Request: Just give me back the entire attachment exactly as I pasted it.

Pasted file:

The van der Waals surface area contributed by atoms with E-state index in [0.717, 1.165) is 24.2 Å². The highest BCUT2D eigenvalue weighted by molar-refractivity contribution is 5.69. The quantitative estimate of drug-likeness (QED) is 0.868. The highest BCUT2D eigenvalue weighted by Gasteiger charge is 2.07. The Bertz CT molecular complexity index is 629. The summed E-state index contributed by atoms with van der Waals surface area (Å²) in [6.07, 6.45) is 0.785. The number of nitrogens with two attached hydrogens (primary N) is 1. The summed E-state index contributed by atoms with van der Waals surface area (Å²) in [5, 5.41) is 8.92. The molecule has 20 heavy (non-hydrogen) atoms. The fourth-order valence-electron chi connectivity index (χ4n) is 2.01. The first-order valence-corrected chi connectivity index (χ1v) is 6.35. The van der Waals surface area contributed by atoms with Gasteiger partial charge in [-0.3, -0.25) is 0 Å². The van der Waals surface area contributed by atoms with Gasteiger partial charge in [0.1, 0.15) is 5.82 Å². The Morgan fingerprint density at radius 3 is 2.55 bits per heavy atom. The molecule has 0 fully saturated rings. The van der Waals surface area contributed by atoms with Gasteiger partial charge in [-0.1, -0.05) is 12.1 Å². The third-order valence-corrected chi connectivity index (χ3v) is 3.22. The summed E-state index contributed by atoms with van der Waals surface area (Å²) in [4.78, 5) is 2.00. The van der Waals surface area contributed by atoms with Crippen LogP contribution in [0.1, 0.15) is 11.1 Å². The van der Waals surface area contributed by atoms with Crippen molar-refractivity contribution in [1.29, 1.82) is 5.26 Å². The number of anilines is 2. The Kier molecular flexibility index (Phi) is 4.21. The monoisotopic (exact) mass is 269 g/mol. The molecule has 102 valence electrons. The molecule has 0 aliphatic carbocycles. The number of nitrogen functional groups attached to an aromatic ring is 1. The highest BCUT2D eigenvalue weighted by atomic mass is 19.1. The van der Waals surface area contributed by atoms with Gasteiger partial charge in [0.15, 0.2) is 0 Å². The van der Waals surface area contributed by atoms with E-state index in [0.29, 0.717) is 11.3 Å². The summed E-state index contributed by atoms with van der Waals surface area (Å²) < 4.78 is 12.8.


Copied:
The van der Waals surface area contributed by atoms with E-state index in [0.717, 1.165) is 24.2 Å². The highest BCUT2D eigenvalue weighted by molar-refractivity contribution is 5.69. The quantitative estimate of drug-likeness (QED) is 0.868. The highest BCUT2D eigenvalue weighted by Gasteiger charge is 2.07. The Bertz CT molecular complexity index is 629. The summed E-state index contributed by atoms with van der Waals surface area (Å²) in [6.07, 6.45) is 0.785. The number of nitrogens with two attached hydrogens (primary N) is 1. The summed E-state index contributed by atoms with van der Waals surface area (Å²) in [5, 5.41) is 8.92. The molecule has 20 heavy (non-hydrogen) atoms. The fourth-order valence-electron chi connectivity index (χ4n) is 2.01. The first-order valence-corrected chi connectivity index (χ1v) is 6.35. The van der Waals surface area contributed by atoms with Gasteiger partial charge in [-0.3, -0.25) is 0 Å². The van der Waals surface area contributed by atoms with Gasteiger partial charge in [0.1, 0.15) is 5.82 Å². The Morgan fingerprint density at radius 3 is 2.55 bits per heavy atom. The molecule has 0 fully saturated rings. The van der Waals surface area contributed by atoms with Gasteiger partial charge in [-0.1, -0.05) is 12.1 Å². The third-order valence-corrected chi connectivity index (χ3v) is 3.22. The summed E-state index contributed by atoms with van der Waals surface area (Å²) in [4.78, 5) is 2.00. The van der Waals surface area contributed by atoms with Crippen LogP contribution in [0.1, 0.15) is 11.1 Å². The van der Waals surface area contributed by atoms with Crippen molar-refractivity contribution in [1.29, 1.82) is 5.26 Å². The number of anilines is 2. The Kier molecular flexibility index (Phi) is 4.21. The monoisotopic (exact) mass is 269 g/mol. The molecule has 102 valence electrons. The molecule has 0 aliphatic carbocycles. The number of nitrogen functional groups attached to an aromatic ring is 1. The highest BCUT2D eigenvalue weighted by atomic mass is 19.1. The van der Waals surface area contributed by atoms with Gasteiger partial charge in [0.15, 0.2) is 0 Å². The van der Waals surface area contributed by atoms with E-state index in [0.29, 0.717) is 11.3 Å². The summed E-state index contributed by atoms with van der Waals surface area (Å²) < 4.78 is 12.8.